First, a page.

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NY G86338

February 13, 2001

CLA-2-96:RR:NC:SP:221 G86338


TARIFF NO.: 9608.40.8000; 9609.20.2000

Mr. Marc D. Torrence
V. Alexander & Co., Inc.
P.O. Box 291929
Nashville, TN 37229-1929

RE: The tariff classification of clutch pencils from China and lead refills from Japan.

Dear Mr. Torrence:

In your letter dated January 5, 2001, on behalf of Sanford LP, you requested a tariff classification ruling.

Two sample clutch pencils and one box of refill leads were included with your request. The lead in the clutch pencils is extended by depressing a plunger at the top of the pencil, activating a spring that pushes the lead out of the bottom of the barrel, where it is held in place by jaws. The lead is retracted by depressing the plunger and pressing the lead against a firm surface, pushing it back into the barrel. The components for the pencil and for the pencil lead packaging case are produced in China. The refill leads are produced in Japan and shipped in bulk to China. The pencil is assembled in China using the Chinese origin pencil components and the Japanese origin lead. The lead refills will be purchased separately by the consumer. They are shipped in a plastic box holding 12 refill leads of various colors, measuring 0.7 mm in diameter. The samples are being returned as you requested.

The applicable subheading for the clutch pencils will be 9608.40.8000, Harmonized Tariff Schedule of the United States (HTS), which provides for propelling or sliding pencils (for example, mechanical pencils); other. The rate of duty will be free.

The applicable subheading for the replacement pencil leads will be 9609.20.2000, HTS, which provides for pencil leads, black or colored: not over 1.5 mm in maximum cross-sectional dimension. The rate of duty will be free. The pencil is marked with the company name (“Sanford”), the style name (“ish”), and the lead diameter (“0.7mm”) printed in colored letters on the transparent portion of the barrel. The country of origin (“China”) is molded into the clear cap at the top of the barrel. The marking is “blind,” that is, molded into the material without any contrast in color from the background. The box of leads is marked on the front with identifying information printed in contrasting colors on both the box and the label. The country of origin (“China”) is molded into the back of the plastic packaging box without any contrast in color from the white background.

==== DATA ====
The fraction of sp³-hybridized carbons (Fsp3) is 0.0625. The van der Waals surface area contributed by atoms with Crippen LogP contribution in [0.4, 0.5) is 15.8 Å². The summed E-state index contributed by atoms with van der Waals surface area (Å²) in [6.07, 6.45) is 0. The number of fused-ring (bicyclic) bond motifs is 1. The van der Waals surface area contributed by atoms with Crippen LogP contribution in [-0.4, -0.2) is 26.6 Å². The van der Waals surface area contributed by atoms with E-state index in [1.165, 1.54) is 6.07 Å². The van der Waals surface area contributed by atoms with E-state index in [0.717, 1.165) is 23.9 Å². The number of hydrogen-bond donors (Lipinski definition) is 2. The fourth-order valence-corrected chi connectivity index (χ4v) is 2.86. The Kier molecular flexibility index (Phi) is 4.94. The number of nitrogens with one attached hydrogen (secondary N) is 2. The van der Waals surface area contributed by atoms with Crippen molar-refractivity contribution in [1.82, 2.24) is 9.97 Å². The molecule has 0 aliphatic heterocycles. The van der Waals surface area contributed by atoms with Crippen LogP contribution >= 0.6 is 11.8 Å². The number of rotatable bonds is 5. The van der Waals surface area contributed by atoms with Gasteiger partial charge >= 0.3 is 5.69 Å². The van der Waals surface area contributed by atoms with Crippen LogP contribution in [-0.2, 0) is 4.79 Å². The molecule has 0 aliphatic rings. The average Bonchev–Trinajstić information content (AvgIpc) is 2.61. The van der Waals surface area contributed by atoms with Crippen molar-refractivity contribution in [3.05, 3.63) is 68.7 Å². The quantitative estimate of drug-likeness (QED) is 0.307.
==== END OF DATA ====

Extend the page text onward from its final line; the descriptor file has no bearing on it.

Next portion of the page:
The marking statute, section 304, Tariff Act of 1930, as amended (19 U.S.C. 1304), provides that, unless excepted, every article of foreign origin (or its container) imported into the U.S. shall be marked in a conspicuous place as legibly, indelibly and permanently as the nature of the article (or its container) will permit, in such a manner as to indicate to the ultimate purchaser in the U.S. the English name of the country of origin of the article.

The pencil leads are produced in Japan and shipped to China. Some will be inserted into pencils and others will be packaged for sale as refill leads. The pencil leads lose their identity when they are assembled into the pencils, and the country of origin of the pencils is China. The country of origin of the pencil leads that are merely packaged in China remains Japan. Therefore, the case holding the pencil leads should be marked to indicate Japan, rather than China, as the country of origin of the leads.